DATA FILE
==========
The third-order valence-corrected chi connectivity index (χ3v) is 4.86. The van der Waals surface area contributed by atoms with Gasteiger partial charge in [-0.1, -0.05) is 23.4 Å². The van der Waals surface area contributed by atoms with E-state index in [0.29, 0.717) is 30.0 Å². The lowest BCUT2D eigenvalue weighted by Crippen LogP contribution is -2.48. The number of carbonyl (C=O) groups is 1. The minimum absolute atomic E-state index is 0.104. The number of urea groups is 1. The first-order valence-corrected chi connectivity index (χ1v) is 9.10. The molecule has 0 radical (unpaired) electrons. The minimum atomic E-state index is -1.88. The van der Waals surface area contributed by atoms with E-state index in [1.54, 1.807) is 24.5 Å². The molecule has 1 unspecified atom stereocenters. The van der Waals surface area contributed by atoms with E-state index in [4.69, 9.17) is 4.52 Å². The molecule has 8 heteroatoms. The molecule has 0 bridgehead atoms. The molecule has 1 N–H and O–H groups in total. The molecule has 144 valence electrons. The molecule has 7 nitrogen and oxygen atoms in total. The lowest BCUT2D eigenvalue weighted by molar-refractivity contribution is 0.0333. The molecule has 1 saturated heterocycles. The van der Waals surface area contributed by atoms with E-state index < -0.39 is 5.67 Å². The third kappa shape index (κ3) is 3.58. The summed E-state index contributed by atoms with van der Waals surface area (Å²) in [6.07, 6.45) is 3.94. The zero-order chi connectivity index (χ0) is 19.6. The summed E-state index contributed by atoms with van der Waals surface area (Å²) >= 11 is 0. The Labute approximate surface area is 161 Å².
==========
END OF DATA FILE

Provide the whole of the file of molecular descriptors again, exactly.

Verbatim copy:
The third-order valence-corrected chi connectivity index (χ3v) is 4.86. The van der Waals surface area contributed by atoms with Gasteiger partial charge in [-0.1, -0.05) is 23.4 Å². The van der Waals surface area contributed by atoms with E-state index in [0.29, 0.717) is 30.0 Å². The lowest BCUT2D eigenvalue weighted by Crippen LogP contribution is -2.48. The number of carbonyl (C=O) groups is 1. The minimum absolute atomic E-state index is 0.104. The number of urea groups is 1. The first-order valence-corrected chi connectivity index (χ1v) is 9.10. The molecule has 0 radical (unpaired) electrons. The minimum atomic E-state index is -1.88. The van der Waals surface area contributed by atoms with E-state index in [1.54, 1.807) is 24.5 Å². The molecule has 1 unspecified atom stereocenters. The van der Waals surface area contributed by atoms with E-state index in [4.69, 9.17) is 4.52 Å². The molecule has 8 heteroatoms. The molecule has 0 bridgehead atoms. The molecule has 1 N–H and O–H groups in total. The molecule has 144 valence electrons. The molecule has 7 nitrogen and oxygen atoms in total. The lowest BCUT2D eigenvalue weighted by molar-refractivity contribution is 0.0333. The molecule has 1 saturated heterocycles. The van der Waals surface area contributed by atoms with E-state index < -0.39 is 5.67 Å². The third kappa shape index (κ3) is 3.58. The summed E-state index contributed by atoms with van der Waals surface area (Å²) in [6.07, 6.45) is 3.94. The zero-order chi connectivity index (χ0) is 19.6. The summed E-state index contributed by atoms with van der Waals surface area (Å²) >= 11 is 0. The Labute approximate surface area is 161 Å².